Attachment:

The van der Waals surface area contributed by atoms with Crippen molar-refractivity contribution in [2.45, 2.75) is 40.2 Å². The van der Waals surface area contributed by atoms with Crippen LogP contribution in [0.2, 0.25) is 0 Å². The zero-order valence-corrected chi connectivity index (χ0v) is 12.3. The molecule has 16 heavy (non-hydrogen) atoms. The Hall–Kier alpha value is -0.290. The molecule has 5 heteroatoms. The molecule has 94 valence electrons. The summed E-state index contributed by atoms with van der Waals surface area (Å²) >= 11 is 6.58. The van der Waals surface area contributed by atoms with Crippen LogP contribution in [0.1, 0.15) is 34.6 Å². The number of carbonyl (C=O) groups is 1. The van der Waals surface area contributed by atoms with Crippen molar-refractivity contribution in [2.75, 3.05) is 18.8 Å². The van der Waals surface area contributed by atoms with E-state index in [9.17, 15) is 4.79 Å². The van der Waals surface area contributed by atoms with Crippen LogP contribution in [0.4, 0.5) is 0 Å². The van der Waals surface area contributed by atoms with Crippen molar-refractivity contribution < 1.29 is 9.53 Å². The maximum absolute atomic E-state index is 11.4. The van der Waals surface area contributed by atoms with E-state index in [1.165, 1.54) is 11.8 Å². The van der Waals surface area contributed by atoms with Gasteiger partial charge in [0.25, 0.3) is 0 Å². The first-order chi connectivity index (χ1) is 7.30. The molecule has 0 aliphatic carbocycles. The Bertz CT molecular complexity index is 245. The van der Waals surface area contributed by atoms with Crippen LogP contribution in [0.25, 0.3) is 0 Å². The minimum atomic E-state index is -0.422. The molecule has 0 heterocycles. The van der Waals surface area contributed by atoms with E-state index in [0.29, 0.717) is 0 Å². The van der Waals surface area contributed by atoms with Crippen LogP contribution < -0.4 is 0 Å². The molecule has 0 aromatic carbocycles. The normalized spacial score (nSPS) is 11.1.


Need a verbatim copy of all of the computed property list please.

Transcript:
The van der Waals surface area contributed by atoms with Crippen molar-refractivity contribution in [2.45, 2.75) is 40.2 Å². The van der Waals surface area contributed by atoms with Crippen LogP contribution in [0.2, 0.25) is 0 Å². The zero-order valence-corrected chi connectivity index (χ0v) is 12.3. The molecule has 16 heavy (non-hydrogen) atoms. The Hall–Kier alpha value is -0.290. The molecule has 5 heteroatoms. The molecule has 94 valence electrons. The summed E-state index contributed by atoms with van der Waals surface area (Å²) >= 11 is 6.58. The van der Waals surface area contributed by atoms with Crippen LogP contribution in [0.1, 0.15) is 34.6 Å². The number of carbonyl (C=O) groups is 1. The van der Waals surface area contributed by atoms with Crippen molar-refractivity contribution in [2.75, 3.05) is 18.8 Å². The van der Waals surface area contributed by atoms with E-state index in [9.17, 15) is 4.79 Å². The van der Waals surface area contributed by atoms with Crippen LogP contribution in [0.4, 0.5) is 0 Å². The van der Waals surface area contributed by atoms with Crippen molar-refractivity contribution < 1.29 is 9.53 Å². The maximum absolute atomic E-state index is 11.4. The van der Waals surface area contributed by atoms with E-state index in [1.165, 1.54) is 11.8 Å². The van der Waals surface area contributed by atoms with Gasteiger partial charge in [0.25, 0.3) is 0 Å². The first-order chi connectivity index (χ1) is 7.30. The molecule has 0 aliphatic carbocycles. The Bertz CT molecular complexity index is 245. The van der Waals surface area contributed by atoms with Crippen LogP contribution in [0.25, 0.3) is 0 Å². The minimum atomic E-state index is -0.422. The molecule has 0 heterocycles. The van der Waals surface area contributed by atoms with E-state index in [0.29, 0.717) is 0 Å². The van der Waals surface area contributed by atoms with Crippen LogP contribution < -0.4 is 0 Å². The molecule has 0 aromatic carbocycles. The normalized spacial score (nSPS) is 11.1.